Backyard racers, chomp the bit

Jordan P. Ingram
Yellowstone Newspapers
Photo courtesy of Alex Estes.  Rider Krissi Block guides snowboarder Jordan Oberdorf through a skijoring obstacle course on a snow-covered hayfield in Bozeman.

There are few sports that can bring cowboys and hippy ski-bums together.
Welcome to the world of skijoring, a winter sport growing in popularity around Montana that involves horses or dogs pulling skiers through an obstacle course.
Local and national skijoring competitions have become commonplace at Red Lodge, Jackson Hole, Bozeman, Whitefish and Driggs.
But for 33-year old Alex Estes, skijoring is just something fun to do on the weekend with friends.
“We just fart around in the backyard,” Estes said. “We build jumps with a tractor, fly around cones and basically, just goof off.”
Estes is a caretaker for a ranch in Bozeman and the large hayfields are perfect for setting up moguls, jumps and a variety of obstacles for backyard skijoring. And Estes also cares for several quarter horses with quick bursts of speed that are willing to tow people behind them.
“They were originally bred to run a quarter mile and are good for short-distance racing,” Estes said.
The courses that she constructs with her friends are typically 800 feet long or roughly the length of a football field.
This year everything came together for Estes and her friends who just started regularly skijoring this winter. She grew up in Telluride, Colorado and spent nearly every day on a pair of skis.
When she first heard about the sport, she was instantly attracted to it.
“It’s fun, fast-paced and a I’m a skier at heart,” Estes said. “I thought it was the perfect combination of the two best sports in the world.”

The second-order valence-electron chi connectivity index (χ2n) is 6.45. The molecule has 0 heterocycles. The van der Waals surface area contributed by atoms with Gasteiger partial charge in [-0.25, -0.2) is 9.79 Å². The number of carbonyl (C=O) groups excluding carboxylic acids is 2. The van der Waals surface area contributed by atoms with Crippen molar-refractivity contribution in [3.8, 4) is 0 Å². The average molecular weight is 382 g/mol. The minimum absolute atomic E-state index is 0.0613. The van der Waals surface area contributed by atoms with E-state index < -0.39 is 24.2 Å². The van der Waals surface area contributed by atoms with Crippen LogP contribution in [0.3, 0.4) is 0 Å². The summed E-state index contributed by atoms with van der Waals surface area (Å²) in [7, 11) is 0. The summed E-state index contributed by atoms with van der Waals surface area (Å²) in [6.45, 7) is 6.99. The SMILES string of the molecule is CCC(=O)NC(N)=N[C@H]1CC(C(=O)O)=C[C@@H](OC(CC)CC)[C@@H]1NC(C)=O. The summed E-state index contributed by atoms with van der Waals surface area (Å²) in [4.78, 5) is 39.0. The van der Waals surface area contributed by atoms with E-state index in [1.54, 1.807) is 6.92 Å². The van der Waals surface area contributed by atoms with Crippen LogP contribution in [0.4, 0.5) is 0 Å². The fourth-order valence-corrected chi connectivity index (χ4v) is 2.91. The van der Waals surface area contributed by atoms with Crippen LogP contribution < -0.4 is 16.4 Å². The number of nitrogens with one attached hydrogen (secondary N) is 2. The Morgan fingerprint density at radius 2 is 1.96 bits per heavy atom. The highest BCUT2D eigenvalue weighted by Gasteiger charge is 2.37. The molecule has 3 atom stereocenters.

Estes said that for competition, people typically use slalom racing skis but regular old downhill mountain skis work just fine.
It sounds pretty straightforward: just hold onto the rope, pay attention to the course in front of you and enjoy the ride.
However, it gets more complicated when it comes to competition skijoring.
One day, Estes hopes to see where she stands among the professionals. But she doesn’t seem too worried about it.
“I guess I would just show up at the competition and see how it goes,” Estes said.
The rules for competition include remaining upright on at least one ski with the rope in hand while crossing the finish line and that both ski boots must go around the gates on the course.
To protect the horses, the ground cannot have more than six inches of “punch,” or the depth in which a horse hoof “punches” into the snow on impact.
After the safety measures are in place, the horse and rider bound around gates, clear jumps and spear rings with batons on a galloping quadruped around 600 to 900 feet of track.
Sounds fun, huh?



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